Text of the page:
is it all too much?

This Mom Says Youth Sports Are Harmful To Marriages: “We Never Had Actual Time To Connect”

“I never saw my husband. We never had any good intimate, connected family time.”

This mom thinks youth sports are harmful to families and marriages.
@abbyeckel / TikTok

After experiencing her son’s youth sports program, one mom is venting about how she believes youth sports and their ultra-competitive nature have become detrimental to families — and marriages in particular.

TikTok content creator and mom Abby Eckel shared her hot take about kids and sports, sharing that she believes youth sports are “ruining families, marriages, and kids themselves.” So much so that she has decided to quit youth competitive sports altogether.

Eckel begins her video fully aware that she is going to catch some heat for her hot take.

“I think kids sports are ruining families, marriages, and kids themselves. Calm down, I can already feel the heat coming through the phone. You don’t like that. I get it,” she said.

“My son was in two sports in the spring, and we had something every single night of the week in terms of a practice, and then we had a practice or a game, and then we had games on the weekends as well, and we were exhausted. Everybody was exhausted.”

She continued, “I never saw my husband. We never had actual time to connect. We never had any good intimate, connected family time. Everybody was tired. We were at each other’s throats. We were just going and going and going and going, and I won’t do it. I won’t do it.”

Eckel recognizes the importance of sports and team building and the concept of kids playing and working together, learning responsibility, and building sense of worth. However, it’s not enough to convince her that the madness of youth sports is worth it for her family’s well-being.

“I know that kids sports, recreational sports, team sports are very important. I know there’s a lot of lessons that come out of that. I played sports when I was a kid, but this has gotten insane,” she said.

“My kids are 6 and 9, and at this level, this level of competition, the expectation that we have of kids at this age, I think it’s detrimental. I think it’s harming more than it’s helping, and I sure as sh*t don’t think it’s helping marriages which are already struggling.”

“Marriages aren’t, like, on the up and up. I don’t know if you know this, but, like, half of them end in divorce, and I don’t think burning yourselves to the ground, running kids around every single night and every single weekend is the answer.”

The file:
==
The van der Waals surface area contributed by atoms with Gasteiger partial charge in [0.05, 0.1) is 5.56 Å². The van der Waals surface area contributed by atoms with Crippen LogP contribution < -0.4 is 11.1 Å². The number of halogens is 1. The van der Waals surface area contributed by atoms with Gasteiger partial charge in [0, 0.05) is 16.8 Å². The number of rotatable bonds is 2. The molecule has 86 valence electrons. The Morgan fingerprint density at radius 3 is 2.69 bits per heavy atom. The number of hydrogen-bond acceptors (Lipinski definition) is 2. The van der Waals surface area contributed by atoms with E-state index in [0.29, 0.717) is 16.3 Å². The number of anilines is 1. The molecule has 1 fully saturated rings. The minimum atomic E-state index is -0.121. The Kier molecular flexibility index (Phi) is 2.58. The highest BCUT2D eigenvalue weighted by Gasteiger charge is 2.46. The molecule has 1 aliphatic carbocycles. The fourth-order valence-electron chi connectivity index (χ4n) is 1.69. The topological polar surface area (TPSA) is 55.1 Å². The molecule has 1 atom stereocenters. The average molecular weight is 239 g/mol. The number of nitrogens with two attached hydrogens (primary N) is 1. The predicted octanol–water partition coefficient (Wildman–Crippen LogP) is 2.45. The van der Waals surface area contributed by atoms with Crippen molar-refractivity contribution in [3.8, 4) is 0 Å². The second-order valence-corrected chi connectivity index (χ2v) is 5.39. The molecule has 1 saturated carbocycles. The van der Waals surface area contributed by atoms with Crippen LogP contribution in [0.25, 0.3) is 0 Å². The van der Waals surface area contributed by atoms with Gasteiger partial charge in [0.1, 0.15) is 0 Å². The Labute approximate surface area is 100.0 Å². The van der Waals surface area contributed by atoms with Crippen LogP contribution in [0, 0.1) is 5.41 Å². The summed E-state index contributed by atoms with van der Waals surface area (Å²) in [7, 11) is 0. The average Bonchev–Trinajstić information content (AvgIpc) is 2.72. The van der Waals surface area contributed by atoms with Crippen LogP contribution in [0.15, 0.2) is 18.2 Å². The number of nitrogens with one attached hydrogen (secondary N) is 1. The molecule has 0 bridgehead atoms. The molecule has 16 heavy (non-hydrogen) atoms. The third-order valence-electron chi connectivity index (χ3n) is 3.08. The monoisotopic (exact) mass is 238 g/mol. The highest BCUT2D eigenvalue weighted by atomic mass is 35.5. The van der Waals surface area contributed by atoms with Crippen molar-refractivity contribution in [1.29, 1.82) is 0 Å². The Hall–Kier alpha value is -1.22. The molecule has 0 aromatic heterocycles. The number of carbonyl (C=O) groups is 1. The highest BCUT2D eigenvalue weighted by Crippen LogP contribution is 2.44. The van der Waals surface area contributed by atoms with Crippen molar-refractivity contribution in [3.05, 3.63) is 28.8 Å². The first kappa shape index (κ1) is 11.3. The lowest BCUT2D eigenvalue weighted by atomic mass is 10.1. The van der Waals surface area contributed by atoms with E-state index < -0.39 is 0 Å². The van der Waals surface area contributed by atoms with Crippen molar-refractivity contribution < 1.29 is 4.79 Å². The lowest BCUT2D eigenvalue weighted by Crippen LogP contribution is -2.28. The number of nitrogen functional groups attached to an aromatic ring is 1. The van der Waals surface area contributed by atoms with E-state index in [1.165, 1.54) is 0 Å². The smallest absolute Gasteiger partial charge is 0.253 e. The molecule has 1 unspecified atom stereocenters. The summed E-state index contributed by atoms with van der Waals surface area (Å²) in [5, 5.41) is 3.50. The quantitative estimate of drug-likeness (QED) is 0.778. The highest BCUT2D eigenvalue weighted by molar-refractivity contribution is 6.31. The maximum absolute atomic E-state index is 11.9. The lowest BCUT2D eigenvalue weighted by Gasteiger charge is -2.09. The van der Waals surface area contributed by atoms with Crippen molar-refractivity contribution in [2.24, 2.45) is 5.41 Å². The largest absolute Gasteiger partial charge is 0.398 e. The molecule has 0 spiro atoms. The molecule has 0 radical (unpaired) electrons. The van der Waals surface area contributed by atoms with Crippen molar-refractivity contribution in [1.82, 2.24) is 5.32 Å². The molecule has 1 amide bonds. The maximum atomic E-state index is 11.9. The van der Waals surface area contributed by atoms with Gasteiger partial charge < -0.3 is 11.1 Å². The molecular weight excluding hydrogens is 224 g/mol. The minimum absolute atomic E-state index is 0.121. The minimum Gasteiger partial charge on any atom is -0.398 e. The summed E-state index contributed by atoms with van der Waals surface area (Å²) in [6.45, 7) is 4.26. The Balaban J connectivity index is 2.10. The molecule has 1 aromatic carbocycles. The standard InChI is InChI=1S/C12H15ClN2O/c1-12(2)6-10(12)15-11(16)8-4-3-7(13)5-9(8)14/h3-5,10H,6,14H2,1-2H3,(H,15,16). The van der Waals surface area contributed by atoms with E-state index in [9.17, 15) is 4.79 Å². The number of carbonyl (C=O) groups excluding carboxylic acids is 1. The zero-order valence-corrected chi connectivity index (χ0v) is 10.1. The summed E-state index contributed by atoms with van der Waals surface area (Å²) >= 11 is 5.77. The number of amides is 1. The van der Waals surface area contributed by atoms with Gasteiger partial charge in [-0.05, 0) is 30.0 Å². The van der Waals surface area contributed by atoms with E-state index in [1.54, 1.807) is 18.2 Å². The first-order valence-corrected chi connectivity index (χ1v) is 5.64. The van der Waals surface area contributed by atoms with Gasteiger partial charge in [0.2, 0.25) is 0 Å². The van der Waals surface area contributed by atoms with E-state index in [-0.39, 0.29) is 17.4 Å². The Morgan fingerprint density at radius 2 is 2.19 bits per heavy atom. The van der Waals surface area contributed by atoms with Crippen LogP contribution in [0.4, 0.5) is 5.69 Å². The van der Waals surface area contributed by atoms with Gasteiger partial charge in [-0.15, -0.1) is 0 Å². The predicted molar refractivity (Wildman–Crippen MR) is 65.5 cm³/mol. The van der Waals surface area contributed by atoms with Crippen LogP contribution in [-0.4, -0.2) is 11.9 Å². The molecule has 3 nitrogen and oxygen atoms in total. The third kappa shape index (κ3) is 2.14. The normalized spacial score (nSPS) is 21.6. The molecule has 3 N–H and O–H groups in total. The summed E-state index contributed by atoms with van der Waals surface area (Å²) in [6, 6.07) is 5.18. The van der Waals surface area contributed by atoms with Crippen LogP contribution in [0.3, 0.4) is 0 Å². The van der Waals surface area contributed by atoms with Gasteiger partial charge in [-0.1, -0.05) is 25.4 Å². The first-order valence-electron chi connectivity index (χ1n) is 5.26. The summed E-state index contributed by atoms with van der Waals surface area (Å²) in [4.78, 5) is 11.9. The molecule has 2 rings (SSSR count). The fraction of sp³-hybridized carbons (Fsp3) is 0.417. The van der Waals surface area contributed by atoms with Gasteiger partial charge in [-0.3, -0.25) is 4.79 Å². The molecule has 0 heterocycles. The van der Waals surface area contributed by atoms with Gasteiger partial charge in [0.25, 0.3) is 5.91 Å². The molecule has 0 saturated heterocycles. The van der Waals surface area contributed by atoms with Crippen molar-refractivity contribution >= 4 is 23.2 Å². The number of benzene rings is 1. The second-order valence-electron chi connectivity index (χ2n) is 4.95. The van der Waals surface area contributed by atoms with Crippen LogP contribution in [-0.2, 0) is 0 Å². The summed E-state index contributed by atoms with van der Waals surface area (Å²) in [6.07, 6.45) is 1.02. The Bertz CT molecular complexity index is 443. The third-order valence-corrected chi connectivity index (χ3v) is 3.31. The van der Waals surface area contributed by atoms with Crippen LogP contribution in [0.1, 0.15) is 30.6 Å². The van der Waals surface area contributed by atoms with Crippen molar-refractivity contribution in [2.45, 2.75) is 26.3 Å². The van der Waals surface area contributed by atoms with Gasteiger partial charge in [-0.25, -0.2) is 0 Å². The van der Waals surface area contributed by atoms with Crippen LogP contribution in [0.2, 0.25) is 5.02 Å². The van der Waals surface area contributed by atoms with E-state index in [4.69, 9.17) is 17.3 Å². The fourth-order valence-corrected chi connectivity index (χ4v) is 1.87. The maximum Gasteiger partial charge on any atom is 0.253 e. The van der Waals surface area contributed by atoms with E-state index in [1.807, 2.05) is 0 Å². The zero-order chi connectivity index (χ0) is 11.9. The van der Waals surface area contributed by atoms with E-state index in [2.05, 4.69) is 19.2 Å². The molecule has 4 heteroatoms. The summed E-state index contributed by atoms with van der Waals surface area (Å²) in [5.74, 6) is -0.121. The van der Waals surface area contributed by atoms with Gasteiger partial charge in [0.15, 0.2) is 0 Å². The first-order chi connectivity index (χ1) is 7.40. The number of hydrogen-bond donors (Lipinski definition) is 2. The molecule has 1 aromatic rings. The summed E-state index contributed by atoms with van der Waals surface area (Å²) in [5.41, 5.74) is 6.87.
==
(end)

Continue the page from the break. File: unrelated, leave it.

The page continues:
In Eckel’s caption, she explained her reasoning further, writing that her experience was so overwhelming and that was with just one child. She declared that she would never force her kids into sports.

“I think we are forcing kids to grow up too fast. Competitive sports at 7 years old?! Are you kidding me? No wonder parents are burnt out, exhausted, and marriages are suffering,” she wrote.

“I don’t think kids sports are the only reason for failing relationships, but they’re certainly not helping. At what point is running kids around every night and every weekend doing more good than harm? I’m not going to force myself or my kids into that. There are plenty of other ways to learn about teamwork that doesn’t consist of burning yourself out at the ripe age of 10.”

After Eckel’s video went viral, several parents commented on her video. Some completely aligned with her point of view, while others challenged her take.

“Actually agree 100%. It’s like slow down Linda, your kids not going pro,” one user wrote.

“I think it also teaches kids that they are the center of the family. And that can’t be healthy,” one user pointed out.

Another wrote, “It’s also SO EXPENSIVE!! we can’t afford it.”

One user pointed out that rec sports are also becoming unhinged, and said, “Travel sports are the worst. Rec is starting to push the limits. Plus all the lessons.”

One mom took a different approach, noting that youth sports work for her family.

“We love it. 🤷‍♀️Most don’t get it. My kids hate when we are just sitting at home. Select Baseball, football, softball & dance. But also we have been lucky to make practice together as a couple,” she said.

Another mom suggested setting healthy boundaries when it comes to youth sports.

“Our rule was 1 sport per kid in a season. prior to high school it was fall and spring only. we took winter & summer off,” she said.

Youth sports have gotten more intense than ever. That’s not the debate here, right?

What Eckel argues has more to do with families getting caught up in the ever-increasing speed and whirlwind of practices, games, tryouts, banquets, conditioning camps, and everything in between.

Before diving into the wild world of youth sports, families need to sit down, create healthy boundaries and benchmarks, and promise to keep an open line of communication when things become overwhelming to catch the burnout before it can even be a lit match.